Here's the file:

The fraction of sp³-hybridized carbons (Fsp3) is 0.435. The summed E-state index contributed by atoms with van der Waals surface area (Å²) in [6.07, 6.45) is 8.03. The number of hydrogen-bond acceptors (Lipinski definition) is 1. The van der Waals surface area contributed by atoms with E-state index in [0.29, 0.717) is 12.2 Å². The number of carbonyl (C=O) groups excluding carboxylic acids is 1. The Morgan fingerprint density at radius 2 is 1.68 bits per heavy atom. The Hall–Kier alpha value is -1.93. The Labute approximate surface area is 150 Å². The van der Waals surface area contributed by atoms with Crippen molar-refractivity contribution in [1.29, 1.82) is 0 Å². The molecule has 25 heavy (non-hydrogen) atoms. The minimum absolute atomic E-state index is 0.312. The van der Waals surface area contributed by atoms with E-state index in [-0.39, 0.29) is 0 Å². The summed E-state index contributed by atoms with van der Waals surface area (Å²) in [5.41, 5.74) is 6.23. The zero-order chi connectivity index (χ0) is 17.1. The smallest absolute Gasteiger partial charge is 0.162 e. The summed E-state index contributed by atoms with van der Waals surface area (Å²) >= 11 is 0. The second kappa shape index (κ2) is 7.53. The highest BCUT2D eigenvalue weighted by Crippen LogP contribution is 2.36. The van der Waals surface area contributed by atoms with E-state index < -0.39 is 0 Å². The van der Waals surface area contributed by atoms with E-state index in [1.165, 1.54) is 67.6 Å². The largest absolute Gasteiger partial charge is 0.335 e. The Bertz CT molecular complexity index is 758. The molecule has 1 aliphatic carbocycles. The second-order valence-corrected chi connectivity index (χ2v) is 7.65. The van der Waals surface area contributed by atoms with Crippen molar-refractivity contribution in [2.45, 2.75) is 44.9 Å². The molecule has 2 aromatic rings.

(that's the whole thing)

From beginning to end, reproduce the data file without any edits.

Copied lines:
The fraction of sp³-hybridized carbons (Fsp3) is 0.435. The summed E-state index contributed by atoms with van der Waals surface area (Å²) in [6.07, 6.45) is 8.03. The number of hydrogen-bond acceptors (Lipinski definition) is 1. The van der Waals surface area contributed by atoms with E-state index in [0.29, 0.717) is 12.2 Å². The number of carbonyl (C=O) groups excluding carboxylic acids is 1. The Morgan fingerprint density at radius 2 is 1.68 bits per heavy atom. The Hall–Kier alpha value is -1.93. The Labute approximate surface area is 150 Å². The van der Waals surface area contributed by atoms with Crippen molar-refractivity contribution in [1.29, 1.82) is 0 Å². The molecule has 25 heavy (non-hydrogen) atoms. The minimum absolute atomic E-state index is 0.312. The van der Waals surface area contributed by atoms with E-state index in [-0.39, 0.29) is 0 Å². The summed E-state index contributed by atoms with van der Waals surface area (Å²) in [5.41, 5.74) is 6.23. The zero-order chi connectivity index (χ0) is 17.1. The smallest absolute Gasteiger partial charge is 0.162 e. The summed E-state index contributed by atoms with van der Waals surface area (Å²) >= 11 is 0. The second kappa shape index (κ2) is 7.53. The highest BCUT2D eigenvalue weighted by Crippen LogP contribution is 2.36. The van der Waals surface area contributed by atoms with E-state index < -0.39 is 0 Å². The van der Waals surface area contributed by atoms with E-state index in [1.165, 1.54) is 67.6 Å². The largest absolute Gasteiger partial charge is 0.335 e. The Bertz CT molecular complexity index is 758. The molecule has 1 aliphatic carbocycles. The second-order valence-corrected chi connectivity index (χ2v) is 7.65. The van der Waals surface area contributed by atoms with Crippen molar-refractivity contribution in [2.45, 2.75) is 44.9 Å². The molecule has 2 aromatic rings.